It works on nano but it crashes after a few hours on Attiny85

This code is to scan for beacon and if it finds it it turns on the led, it works great on the nano but on the attiny85 it would run good for half a day but it crashes after, how can I find out what’s wrong?

#include <SoftwareSerial.h>

// Definitions
#define rxPin 10 // 3 //10
#define txPin 11 //4 //11
short ledPin = 13; //0 //13

short countOfftimes = 0;
char id[12];
char deviceid[12] = {'F', 'F', 'F', 'F', 'A', '0', '0', '5', 'E', '1', '9', '0'};
char exception[6] = {'C', 'h', 'a', 'r', 'g', 'e' };
bool exceptionFound = false;
//FFFFA005E190

SoftwareSerial MySerial(rxPin, txPin);
void establishContact();

void setup() {
  pinMode(ledPin, OUTPUT);
  MySerial.begin(9600);
  delay(1000);
  MySerial.print("AT+ROLE1"); 
  delay(1000);
  MySerial.print("AT+IMME1"); 
  delay(1000);
  MySerial.print("AT+RESET"); 
  delay(1000);

}


void loop() {
  
  establishContact();  // send a byte to establish contact until receiver responds
  checkID();
  delay(100);
}

void checkID(){
    short k;
    char character;
    short matchExceptionCount = 0;
    exceptionFound = false;
    bool isDeviceThere = false;
    short countentries = 0;
    
    while(MySerial.available() > 0) {
          if(MySerial.read() == 58){
              while(MySerial.available() > 0){
                id[countentries] = MySerial.read();
                if(countentries < 6){
                  if(id[countentries] == exception[countentries]){
                    matchExceptionCount = matchExceptionCount + 1;
                    if(matchExceptionCount == 6){
                      exceptionFound = true;
                    }
                  } 
                }
                if(countentries == 12){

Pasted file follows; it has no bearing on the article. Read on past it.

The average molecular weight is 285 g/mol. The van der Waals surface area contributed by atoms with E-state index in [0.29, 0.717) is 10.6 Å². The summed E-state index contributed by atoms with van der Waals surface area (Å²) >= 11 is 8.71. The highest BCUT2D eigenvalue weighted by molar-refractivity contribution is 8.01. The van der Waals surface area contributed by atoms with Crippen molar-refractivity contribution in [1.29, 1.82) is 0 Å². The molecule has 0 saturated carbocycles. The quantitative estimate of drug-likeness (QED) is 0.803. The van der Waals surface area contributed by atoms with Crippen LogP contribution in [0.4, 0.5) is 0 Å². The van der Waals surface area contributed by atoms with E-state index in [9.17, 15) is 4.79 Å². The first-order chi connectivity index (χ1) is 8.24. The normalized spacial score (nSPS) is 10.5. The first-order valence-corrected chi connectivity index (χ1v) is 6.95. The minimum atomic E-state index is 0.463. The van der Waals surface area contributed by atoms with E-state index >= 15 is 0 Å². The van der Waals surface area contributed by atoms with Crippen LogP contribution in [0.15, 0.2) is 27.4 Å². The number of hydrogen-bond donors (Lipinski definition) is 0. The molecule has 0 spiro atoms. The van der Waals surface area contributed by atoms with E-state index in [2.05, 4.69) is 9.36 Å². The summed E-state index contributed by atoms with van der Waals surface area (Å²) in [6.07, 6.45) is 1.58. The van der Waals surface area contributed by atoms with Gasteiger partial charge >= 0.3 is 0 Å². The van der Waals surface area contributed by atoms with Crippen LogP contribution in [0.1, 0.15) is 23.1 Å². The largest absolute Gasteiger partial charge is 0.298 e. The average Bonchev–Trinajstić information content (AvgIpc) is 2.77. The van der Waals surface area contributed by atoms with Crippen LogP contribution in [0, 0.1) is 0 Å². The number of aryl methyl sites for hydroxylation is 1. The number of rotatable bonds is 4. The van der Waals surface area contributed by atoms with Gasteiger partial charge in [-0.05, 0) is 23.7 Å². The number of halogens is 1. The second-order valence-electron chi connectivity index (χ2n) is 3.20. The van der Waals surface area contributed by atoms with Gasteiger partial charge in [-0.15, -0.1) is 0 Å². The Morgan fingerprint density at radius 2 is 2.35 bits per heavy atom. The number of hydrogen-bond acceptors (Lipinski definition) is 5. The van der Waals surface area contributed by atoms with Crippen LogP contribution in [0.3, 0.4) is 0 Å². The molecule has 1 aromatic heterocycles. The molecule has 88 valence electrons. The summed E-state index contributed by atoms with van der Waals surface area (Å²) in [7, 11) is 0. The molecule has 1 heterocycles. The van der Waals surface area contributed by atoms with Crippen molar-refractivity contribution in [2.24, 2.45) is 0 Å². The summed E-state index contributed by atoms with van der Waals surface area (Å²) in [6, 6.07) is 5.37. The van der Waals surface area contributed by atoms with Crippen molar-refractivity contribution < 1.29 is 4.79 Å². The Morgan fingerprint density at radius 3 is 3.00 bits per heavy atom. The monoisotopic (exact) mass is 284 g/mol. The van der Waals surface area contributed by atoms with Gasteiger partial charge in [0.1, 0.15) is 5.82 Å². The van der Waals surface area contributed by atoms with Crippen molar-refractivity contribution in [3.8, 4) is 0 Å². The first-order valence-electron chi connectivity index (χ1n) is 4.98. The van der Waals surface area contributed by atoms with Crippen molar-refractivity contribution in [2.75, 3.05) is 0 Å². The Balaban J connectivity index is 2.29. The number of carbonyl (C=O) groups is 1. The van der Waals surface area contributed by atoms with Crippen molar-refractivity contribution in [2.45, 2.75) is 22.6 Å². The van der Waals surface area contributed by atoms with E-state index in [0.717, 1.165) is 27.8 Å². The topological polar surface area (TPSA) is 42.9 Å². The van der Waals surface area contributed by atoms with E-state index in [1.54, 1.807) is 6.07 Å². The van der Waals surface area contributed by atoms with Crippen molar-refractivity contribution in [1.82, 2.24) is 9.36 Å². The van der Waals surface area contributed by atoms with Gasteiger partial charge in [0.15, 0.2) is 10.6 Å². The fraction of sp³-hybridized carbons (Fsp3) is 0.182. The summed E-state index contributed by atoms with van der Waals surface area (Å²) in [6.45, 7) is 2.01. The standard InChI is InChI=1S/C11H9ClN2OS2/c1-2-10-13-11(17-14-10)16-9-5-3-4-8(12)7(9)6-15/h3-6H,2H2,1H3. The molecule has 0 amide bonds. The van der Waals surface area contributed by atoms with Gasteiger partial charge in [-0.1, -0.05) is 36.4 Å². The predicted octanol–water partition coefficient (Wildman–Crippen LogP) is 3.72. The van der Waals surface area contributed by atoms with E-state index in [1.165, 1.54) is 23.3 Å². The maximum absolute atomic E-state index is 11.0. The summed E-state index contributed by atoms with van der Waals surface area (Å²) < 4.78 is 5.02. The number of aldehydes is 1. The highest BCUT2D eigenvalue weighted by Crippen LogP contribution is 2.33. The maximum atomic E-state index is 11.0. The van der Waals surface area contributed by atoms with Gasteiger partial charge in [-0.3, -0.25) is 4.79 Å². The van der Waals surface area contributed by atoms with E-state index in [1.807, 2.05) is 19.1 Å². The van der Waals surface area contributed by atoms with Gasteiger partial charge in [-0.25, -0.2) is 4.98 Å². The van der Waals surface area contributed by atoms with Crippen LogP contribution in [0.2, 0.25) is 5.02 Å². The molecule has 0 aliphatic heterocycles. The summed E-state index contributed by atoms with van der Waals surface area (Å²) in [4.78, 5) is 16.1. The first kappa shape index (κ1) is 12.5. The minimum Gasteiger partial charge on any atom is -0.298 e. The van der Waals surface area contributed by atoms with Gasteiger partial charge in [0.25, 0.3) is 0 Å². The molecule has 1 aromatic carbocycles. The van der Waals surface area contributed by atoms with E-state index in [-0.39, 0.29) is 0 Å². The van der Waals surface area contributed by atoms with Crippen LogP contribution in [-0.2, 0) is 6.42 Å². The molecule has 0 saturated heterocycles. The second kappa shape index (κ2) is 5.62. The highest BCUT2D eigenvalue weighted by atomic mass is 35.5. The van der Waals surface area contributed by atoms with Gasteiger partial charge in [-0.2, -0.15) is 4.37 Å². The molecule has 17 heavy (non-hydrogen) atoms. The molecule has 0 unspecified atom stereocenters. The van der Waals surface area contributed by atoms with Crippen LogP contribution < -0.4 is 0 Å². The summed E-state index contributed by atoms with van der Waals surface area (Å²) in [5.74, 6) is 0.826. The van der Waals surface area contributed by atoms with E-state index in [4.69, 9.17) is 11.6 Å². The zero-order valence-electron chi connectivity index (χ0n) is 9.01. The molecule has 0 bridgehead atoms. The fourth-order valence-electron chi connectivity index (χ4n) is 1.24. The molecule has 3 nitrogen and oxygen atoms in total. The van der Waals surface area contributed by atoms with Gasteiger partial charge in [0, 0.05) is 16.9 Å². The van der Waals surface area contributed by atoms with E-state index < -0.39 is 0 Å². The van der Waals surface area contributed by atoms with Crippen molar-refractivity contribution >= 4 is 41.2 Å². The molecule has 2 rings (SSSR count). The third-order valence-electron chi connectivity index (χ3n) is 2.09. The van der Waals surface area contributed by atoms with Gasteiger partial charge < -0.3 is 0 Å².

break;  
                }
                countentries = countentries + 1;
              }
              isDeviceThere = isDeviceFound();
              break;
          }
      }
                 
      

    
   
    if(isDeviceThere == true){
      for(k = 0;k < 12; k++){
        MySerial.print(id[k]);
      }
    MySerial.println();  
    }

   delay(100);  

    
    
    if(isDeviceThere == true){
      digitalWrite(ledPin, HIGH); 
      countOfftimes = 0;
      delay(5000);
    }
    else{
      
      //digitalWrite(13, LOW);
      if(countOfftimes > 5){ //time
        digitalWrite(ledPin, LOW);
        countOfftimes = 0;
        }
      countOfftimes = countOfftimes + 1;
      
    } 
    
}

bool isDeviceFound(){
  int j;
  if(exceptionFound == true){
    return false;
  }
  for(j = 0; j < 12; j++){
    if(id[j] != deviceid[j]){
      return false;
    }
  }
  return true;
}



void establishContact() {
  while (MySerial.available() <= 0){
    MySerial.print("AT+DISC?"); 
    delay(1000);    
  }
}

Probably a memory thing. IIRC the tiny85 has just barely enough memory to handle a software serial instance. So if you're going to use that you're going to have to be really careful about everything else you use. Get some F macros on the constant strings and see if that helps.